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PMI Education Contact Hours and PDUs: Your Essential Guide

PMI Contact Hours and PDUs

The PMI is currently the most widely used source of professional project management accreditation. To win your coveted CAPM, PMP, or PMI-ACP, to will need to chalk up enough education Contact Hours. And to maintain them, you’ll also need Professional Development Units, or PDUs.

But just what are contact hours and PDUs?

What are the rules, and how can you get them? In this article, we set out to answer all your questions.

What are Contact Hours and PDUs?

The ideas behind contact hours and PDUs are similar. They are all about ensuring that project professionals take your professional learning and development seriously. In that way, they are just the same as other professions like accountancy and the law.

The Project Management Institute, or PMI, is the largest professional body for project managers, and provides several tiers of accreditation for professional status. Its qualifications are widely recognized across the world. This video answers a lot of the questions you will have…

What are Contact Hours?

Educational Contact Hours are a measure of the formal time you spend learning project management as part of your preparation for a qualification.

Project Management

You can record any course you take. But the time you record must refer only to time that you spend on content related directly to Project Management. If you do a general training course or formal learning program, you can only record those hours you spend on project management.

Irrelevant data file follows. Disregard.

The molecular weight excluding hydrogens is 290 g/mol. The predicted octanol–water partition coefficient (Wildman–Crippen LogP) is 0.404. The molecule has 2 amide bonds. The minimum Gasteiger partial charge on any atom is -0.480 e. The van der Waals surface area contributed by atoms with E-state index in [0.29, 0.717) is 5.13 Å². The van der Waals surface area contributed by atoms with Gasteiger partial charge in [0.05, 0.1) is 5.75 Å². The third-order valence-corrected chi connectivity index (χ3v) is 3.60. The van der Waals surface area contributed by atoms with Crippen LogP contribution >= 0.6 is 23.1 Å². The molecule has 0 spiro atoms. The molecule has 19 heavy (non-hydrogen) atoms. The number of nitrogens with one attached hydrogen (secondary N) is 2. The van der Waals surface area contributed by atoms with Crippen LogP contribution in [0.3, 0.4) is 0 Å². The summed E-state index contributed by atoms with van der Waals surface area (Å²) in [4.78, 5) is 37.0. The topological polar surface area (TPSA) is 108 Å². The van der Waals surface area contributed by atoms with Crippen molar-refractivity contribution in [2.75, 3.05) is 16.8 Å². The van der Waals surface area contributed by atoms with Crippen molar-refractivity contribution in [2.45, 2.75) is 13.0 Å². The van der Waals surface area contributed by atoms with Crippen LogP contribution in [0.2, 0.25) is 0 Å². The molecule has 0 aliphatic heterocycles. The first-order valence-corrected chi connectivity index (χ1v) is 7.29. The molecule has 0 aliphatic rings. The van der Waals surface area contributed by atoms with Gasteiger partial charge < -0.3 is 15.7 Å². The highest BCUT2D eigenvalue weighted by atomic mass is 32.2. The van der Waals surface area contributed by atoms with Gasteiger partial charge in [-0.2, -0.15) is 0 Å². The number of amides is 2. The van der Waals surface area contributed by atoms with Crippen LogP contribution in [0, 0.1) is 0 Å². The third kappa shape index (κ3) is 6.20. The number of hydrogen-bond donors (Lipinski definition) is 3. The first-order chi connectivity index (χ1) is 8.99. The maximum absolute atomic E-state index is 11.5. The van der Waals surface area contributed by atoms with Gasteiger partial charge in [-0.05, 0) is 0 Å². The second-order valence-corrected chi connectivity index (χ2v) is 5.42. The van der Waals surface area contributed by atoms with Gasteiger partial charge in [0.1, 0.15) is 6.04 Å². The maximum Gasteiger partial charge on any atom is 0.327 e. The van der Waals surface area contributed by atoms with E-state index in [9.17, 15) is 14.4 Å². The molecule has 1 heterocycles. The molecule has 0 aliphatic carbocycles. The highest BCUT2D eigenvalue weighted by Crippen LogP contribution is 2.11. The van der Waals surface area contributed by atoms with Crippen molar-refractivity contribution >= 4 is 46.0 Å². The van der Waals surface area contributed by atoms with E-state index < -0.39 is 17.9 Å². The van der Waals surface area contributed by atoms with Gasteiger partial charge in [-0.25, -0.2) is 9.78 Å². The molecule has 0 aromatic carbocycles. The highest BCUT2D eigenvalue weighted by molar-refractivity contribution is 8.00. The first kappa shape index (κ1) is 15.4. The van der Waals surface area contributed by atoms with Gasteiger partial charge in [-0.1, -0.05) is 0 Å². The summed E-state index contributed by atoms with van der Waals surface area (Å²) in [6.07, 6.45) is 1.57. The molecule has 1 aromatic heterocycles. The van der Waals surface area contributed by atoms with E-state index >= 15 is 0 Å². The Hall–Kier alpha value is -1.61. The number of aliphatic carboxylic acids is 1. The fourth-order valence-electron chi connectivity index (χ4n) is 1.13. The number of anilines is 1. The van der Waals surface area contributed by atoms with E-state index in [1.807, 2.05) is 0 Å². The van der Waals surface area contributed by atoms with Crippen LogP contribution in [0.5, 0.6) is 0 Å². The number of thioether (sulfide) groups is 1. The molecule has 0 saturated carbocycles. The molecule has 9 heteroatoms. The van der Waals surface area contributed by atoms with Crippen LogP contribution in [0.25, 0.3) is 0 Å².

Instructor-led

The PMI has deliberately chosen the term ‘contact hours’. It might have chose ‘education hours’ but it did not. To gain your contact hours, you must send time in contact with instructor-led training and learning material. If you carve out your own ‘self-directed’ learning program, from books, articles, and one-off videos, these will not count.

PMI Contact Hours and PDUs

PMI Contact Hours and PDUs

What are PDUs

Professional Development Units, or PDUs, are a measure of the time you spend in formal continuing professional development (CPD), once you have achieved a professional qualification. Like other professional bodies, the PMI recognizes that a professional qualification cannot be a static, one-off event. To maintain its own professional standards, it requires you to keep learning.

What’s at stake…

For a PMP, for example, you’ll need to maintain a regime of learning at an average rate of 20 recorded hours per year. If you cannot do this, you will use your PMP accreditation. What a waste that would be!

Flexibility

As you’d expect, though, the range of sources and types of PDU the PMI recognizes is wide. This reflects both:

  • the breadth of interests and sub-specialties that Project Managers may have
  • the range of different ways you can develop your professional capabilities

Indeed, once you are qualified, the PMI is deeply trusting of your judgement about what learning will further your own professional excellence, and how you can get that development. We’ll see plenty of examples later on in this article.

Comparison Table: Contact Hours and PDUs

Let’s compare Contact Hours with PDUs in a simple table.

 Contact HoursPDUs
Required for...Achieving a PMI professional qualification.Maintaining a PMI professional qualification.
When you need themBefore taking a PMI professional qualification exam.After achieving your PMI professional qualification.
Time equivalence...1 Contact Hour
= 1 hour of contact with appropriate instructor-led learning
1 PDU
= 1 hour of PM learning, or 1 hour of contribution to the PM profession
Appropriate contentSpecific to your study and the qualification you are taking.Broad scope covering the three sides of the PMI's Talent Triangle.
Suitable activities (examples)Instructor led:
- live training
- webinars
- online courses
Instructor-led learning
Self-directed study
Meetings and informal learning
Volunteering
Sharing knowledge
Creating content
Evidence you'll needMust be fully documented.
Subject to random audit.
Self-certificated.
Subject to random audit.
Documented guidanceCAPM Handbook